HeForShe seeks joint effort for gender equality

By Kyra Senese Managing Editor

Emma Watson, the famous actress-turned United Nations Women Goodwill Ambassador, made headlines last week when she called on men to join the fight for gender equality on Sept. 20 at the UN Headquarters in New York City.

Watson spoke on behalf of the HeForShe campaign, an international movement that aims to unite both genders to achieve gender equality worldwide, according to the campaign website.

“We want to end gender inequality, and to do that we need everyone to participate,” Watson said during her speech. “This is the first campaign of its kind at the UN: We want to try and galvanize as many men and boys as possible to be advocates for change. And we don’t just want to talk about it but make sure it is tangible.”

Following Watson’s speech, fans expressed overwhelming support on various forms of social media while critics judged Watson’s speech and called into question the validity of her selection as a chosen goodwill ambassador.

Fans of the “Harry Potter” film series or of Watson’s other work were pleased to see her in the spotlight again and advocating for women’s rights, but critics questioned whether Watson was the right woman to speak about the cause. The actress has had the advantages of fame, fortune and a college degree—she graduated from Brown University last May—and for her to speak about the oppression of women seemed insincere and unqualified to some.

This criticism is shallow. Watson is showing support for an issue she feels strongly about. It is understandable that people want to see accurate representations, but this is not the first time that a celebrity has advocated for a cause despite not having been personally affected by it.

No, Watson was not forced to marry as a child, nor was she forced to end her education at the elementary level. But she is a woman, and all women are affected by gender inequality to some degree. As she mentioned in her speech, Watson vividly remembers the first time she was called “bossy”—a trait mirrored by her “Harry Potter” role as the character Hermione Granger—by her peers at 8 years old because she was smart and also admitted to sometimes feeling like she had to downplay her intelligence after being teased and called a “know-it-all” by her classmates in school.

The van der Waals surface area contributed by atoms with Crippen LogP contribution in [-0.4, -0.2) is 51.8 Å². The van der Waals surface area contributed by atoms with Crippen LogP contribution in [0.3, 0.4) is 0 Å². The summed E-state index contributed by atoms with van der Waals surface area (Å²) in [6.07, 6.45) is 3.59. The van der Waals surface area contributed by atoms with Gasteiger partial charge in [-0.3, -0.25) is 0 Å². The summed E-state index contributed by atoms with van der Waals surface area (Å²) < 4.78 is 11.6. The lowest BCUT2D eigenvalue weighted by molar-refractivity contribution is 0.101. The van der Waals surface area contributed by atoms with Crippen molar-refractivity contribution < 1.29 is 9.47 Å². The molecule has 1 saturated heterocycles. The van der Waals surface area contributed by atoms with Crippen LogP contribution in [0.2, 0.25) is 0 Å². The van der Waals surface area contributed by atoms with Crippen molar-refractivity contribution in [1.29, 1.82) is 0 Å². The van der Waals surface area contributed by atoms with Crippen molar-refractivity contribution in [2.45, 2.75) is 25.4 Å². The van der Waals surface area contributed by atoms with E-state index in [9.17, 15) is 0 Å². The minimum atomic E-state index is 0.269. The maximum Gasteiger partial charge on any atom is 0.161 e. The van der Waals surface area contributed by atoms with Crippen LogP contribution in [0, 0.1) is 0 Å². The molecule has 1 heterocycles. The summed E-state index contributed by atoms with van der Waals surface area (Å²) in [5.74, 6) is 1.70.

“Both men and women should feel free to be sensitive,” Watson said. “Both men and women should feel free to be strong. It is time that we all perceive gender on a spectrum instead of two opposing sets of ideals. If we stop defining each other by what we are not and start defining ourselves by what we just are—we can all be freer, and this is what HeForShe is about. It’s about freedom.”

The world we live in today would be a significantly darker place if we expected only those people who have been the most deeply affected by certain issues to be the sole advocates for their peers.

Instead of searching for problems with Watson’s role as an advocate or with the campaign as a whole, people should be paying more attention to what has been achieved already. Although the HeForShe campaign was only launched Sept. 20, it has already gained 149,866 signatures, as of press time, from men around the world who have committed to join the fight for gender equality.

Of those 149,866 men, 42,846 are from the U.S.—making it clear that Watson’s speech has had a positive effect on the often-stigmatized perceptions of feminism.

Another point of contention Watson successfully addressed in her speech at the UN was that there is clearly some widespread confusion regarding what exactly feminism is and what the movement aims to fix.

“The more I have talked about feminism, the more I’ve realized that fighting for women’s rights has too often become synonymous with man-hating,” Watson said. “If there is one thing I know for certain, it is that this has to stop.”

Watson did not say anything in her speech that has not been said before, but hearing those words from a widely respected actress may be just what some people need to truly understand the message.

While the desire to see someone who has “been there” spearhead the campaign beyond merely receiving criticism from the media or experiencing street harassment is not unreasonable, Watson should not be shamed for not having been a victim of violence or other severe forms of gender-based discrimination, and her efforts to help both today’s men and women should be celebrated.